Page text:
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a week here, a week there vs. 2 days here, 3 days there, 2 days somewhere else.

a week here, a week there vs. 2 days here, 3 days there, 2 days somewhere else.

Old Feb 14th, 2001, 02:13 PM
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a week here, a week there vs. 2 days here, 3 days there, 2 days somewhere else.

When I travel I usually go to one place for at least a week then maybe somewhere else then home. I've noticed numerous posters seems to "blast" their way through a country. Why? How do you feel about your trip when you get home? I can understand not spending a week in Milan or Zurich but only spendng 3 days in Rome or 4 days in Paris?
Old Feb 14th, 2001, 02:24 PM
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It certainly depends upon the individual and the total time they have as well as the number of opportunities they feel they will have to "visit" Europe. I agree that most major cities take at least 5 nights to a week to really feel you have seen it, but also don't forget that many people will book a week in Paris, then take three or four full day trips going to places like the Loire Valley or Mount St. Michel. If I were trying to do those things within a week, I think I would opt for just four nights in Paris and then spend the other nights nearer the attractions I was visiting. It takes less travel time and affords the opportunity to experience smaller town life at night as well as just during the day.
Old Feb 14th, 2001, 02:30 PM
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Like everything else in life, it's a matter of personal preference. That's why often it's so hard to make suggestions on "must sees" and itineraries.Some people feel that they want to cover as much ground as possible, particularly if travel is hard for them to do, or if it's the first trip. Some people even hate Paris, I suppose, and 4 days would be too much.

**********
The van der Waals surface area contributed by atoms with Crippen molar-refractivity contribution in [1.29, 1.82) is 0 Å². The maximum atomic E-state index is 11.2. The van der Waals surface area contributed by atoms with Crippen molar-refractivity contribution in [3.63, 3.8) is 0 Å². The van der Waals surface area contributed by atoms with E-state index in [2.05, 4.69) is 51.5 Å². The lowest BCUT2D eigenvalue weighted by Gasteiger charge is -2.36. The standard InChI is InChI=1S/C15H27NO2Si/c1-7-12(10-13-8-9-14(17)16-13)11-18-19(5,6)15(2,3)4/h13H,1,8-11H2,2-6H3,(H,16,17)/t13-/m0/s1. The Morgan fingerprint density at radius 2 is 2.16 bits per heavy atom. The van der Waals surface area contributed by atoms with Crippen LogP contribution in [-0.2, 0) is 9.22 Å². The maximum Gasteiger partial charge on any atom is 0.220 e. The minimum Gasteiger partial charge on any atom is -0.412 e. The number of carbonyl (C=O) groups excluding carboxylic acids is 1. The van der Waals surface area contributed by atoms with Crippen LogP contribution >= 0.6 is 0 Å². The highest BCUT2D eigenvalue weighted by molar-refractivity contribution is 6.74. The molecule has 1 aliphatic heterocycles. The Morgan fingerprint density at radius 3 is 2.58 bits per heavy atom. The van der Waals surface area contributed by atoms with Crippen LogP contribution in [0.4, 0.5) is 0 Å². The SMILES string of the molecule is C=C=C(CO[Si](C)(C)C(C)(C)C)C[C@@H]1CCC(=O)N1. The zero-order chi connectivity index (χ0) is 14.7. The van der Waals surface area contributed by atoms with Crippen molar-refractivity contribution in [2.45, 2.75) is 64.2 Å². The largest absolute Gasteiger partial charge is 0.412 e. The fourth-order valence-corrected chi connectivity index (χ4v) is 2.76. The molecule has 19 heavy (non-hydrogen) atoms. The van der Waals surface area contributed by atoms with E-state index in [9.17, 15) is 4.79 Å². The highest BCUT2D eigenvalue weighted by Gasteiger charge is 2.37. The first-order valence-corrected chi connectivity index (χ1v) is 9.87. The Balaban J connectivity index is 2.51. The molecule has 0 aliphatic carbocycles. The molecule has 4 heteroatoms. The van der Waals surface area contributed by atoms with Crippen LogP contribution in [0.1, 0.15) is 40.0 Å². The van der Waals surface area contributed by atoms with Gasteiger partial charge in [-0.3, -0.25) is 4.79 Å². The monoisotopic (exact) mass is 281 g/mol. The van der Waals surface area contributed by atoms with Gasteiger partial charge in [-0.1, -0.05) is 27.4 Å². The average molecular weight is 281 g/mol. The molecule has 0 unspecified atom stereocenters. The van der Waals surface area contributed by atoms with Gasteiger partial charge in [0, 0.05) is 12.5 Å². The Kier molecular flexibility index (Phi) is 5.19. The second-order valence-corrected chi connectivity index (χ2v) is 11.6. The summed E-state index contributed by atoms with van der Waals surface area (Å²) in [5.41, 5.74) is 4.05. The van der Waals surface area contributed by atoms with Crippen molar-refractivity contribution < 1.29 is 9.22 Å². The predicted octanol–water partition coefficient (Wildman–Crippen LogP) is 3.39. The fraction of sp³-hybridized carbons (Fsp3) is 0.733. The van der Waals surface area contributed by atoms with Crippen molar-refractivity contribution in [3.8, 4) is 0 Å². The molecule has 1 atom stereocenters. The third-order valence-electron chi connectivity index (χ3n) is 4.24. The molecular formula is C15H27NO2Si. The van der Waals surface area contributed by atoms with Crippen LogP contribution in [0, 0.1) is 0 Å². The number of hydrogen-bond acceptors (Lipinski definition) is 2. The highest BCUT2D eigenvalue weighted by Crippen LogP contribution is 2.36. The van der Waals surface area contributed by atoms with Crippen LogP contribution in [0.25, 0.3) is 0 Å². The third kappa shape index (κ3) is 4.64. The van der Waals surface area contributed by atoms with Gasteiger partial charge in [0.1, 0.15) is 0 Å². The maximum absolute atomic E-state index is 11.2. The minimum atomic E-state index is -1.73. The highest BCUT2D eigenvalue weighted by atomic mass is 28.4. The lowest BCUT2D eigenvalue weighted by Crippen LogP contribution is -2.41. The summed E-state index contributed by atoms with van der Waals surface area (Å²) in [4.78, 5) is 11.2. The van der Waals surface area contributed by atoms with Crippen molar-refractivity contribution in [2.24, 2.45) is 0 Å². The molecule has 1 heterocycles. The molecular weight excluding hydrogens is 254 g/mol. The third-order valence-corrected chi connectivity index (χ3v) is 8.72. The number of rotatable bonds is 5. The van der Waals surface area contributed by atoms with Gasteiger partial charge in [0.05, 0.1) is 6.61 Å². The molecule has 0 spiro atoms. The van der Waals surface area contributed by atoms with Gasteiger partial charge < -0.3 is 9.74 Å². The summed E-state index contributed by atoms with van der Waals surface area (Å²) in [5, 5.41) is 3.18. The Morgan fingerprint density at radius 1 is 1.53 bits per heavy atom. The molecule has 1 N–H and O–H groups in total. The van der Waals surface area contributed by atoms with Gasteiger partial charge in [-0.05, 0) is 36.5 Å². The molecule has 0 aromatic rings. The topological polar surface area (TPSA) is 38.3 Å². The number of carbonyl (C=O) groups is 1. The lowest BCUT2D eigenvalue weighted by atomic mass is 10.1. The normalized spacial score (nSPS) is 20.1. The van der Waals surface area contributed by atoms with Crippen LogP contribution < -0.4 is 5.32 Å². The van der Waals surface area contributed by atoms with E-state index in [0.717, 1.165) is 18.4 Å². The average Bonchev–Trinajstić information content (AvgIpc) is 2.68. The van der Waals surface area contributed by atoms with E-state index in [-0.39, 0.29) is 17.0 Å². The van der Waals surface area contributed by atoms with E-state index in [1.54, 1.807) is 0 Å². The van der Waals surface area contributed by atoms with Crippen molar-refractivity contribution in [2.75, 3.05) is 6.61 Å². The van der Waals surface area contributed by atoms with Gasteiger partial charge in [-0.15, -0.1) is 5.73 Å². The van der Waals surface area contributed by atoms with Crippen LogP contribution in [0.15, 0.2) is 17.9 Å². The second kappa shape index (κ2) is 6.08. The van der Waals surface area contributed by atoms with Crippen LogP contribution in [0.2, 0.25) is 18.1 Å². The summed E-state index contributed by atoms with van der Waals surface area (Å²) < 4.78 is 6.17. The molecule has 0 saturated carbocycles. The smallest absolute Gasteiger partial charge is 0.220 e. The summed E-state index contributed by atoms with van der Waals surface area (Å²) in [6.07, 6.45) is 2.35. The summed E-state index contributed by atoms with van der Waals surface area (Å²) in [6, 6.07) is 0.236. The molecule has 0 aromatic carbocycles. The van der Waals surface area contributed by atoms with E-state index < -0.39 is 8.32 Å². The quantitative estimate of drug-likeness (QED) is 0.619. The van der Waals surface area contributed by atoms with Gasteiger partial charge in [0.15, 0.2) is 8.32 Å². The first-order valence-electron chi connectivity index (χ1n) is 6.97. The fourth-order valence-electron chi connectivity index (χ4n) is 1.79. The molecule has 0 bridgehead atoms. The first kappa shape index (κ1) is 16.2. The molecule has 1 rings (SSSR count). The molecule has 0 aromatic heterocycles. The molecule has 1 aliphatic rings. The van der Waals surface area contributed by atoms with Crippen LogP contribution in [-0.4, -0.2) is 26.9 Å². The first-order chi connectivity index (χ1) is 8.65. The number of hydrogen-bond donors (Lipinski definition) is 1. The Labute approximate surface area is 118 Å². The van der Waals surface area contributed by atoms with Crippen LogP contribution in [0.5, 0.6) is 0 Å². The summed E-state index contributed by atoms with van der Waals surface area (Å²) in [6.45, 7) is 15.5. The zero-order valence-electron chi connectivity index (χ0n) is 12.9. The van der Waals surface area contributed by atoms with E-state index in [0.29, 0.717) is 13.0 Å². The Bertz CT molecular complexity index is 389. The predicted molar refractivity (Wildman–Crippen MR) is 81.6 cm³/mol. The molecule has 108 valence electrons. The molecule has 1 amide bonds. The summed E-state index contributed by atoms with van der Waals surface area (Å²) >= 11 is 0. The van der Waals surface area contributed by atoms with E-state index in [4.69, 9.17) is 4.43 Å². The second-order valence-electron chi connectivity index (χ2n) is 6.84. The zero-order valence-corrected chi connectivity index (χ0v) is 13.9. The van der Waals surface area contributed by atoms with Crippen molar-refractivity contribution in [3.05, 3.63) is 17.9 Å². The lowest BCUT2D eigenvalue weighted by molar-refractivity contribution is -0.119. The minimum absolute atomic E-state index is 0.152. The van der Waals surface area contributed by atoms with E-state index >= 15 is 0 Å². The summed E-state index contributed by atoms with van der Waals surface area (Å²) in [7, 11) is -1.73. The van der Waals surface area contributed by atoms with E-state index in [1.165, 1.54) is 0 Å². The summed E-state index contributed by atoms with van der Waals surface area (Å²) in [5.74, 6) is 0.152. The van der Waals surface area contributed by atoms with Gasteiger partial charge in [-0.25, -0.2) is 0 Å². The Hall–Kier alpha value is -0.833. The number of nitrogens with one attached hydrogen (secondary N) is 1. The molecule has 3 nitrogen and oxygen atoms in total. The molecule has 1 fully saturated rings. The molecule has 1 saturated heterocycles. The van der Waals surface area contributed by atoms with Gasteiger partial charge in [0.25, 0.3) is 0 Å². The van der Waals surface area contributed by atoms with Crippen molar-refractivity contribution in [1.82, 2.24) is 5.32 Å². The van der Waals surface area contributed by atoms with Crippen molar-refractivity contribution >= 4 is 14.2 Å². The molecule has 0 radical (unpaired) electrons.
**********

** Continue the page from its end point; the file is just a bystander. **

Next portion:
Old Feb 14th, 2001, 02:42 PM
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Hi John,
Well I can't speak for others, I guess it just depends upon what your travel style is.
My husband and I are what you might describe as "Blasters". How do we feel about our trip when we get home??? Fabulous, wonderful and ready to go back!
Since we both have really demanding careers (read: no time off) we settled on a travel style that suites us perfectly.
First of all we are city folk. A night or two in the countryside is great, but a week would send us loony. Then we like to pick several sights that we are dying to see in each place and see them on that particular trip, all the while gathering tons of info the for next trip.
Each time we go to Paris we spend between 2-3 nights there, but we've been 5 times thats 15 days total.We don't have to spend visit 3 or 4 going to Notre Dame we've already seen it and spent an entire day lingering over it's history and beauty.
Given our jobs and our finances this approach works very well for us.. it's an adventure always a new fun city to explore... when I was in college I lived in Dublin for a while and spent months backpacking Europe with my best friend. Hopefully when my husband and I retire we can go back to months on the road and taking cooking classes in Tuscany etc, but until that day, we have kind of adopted the NASA approach to European travel, quicker, smaller, cheaper.. obviously it's not a style that is superior to anyone elese style but it works like a charm for us.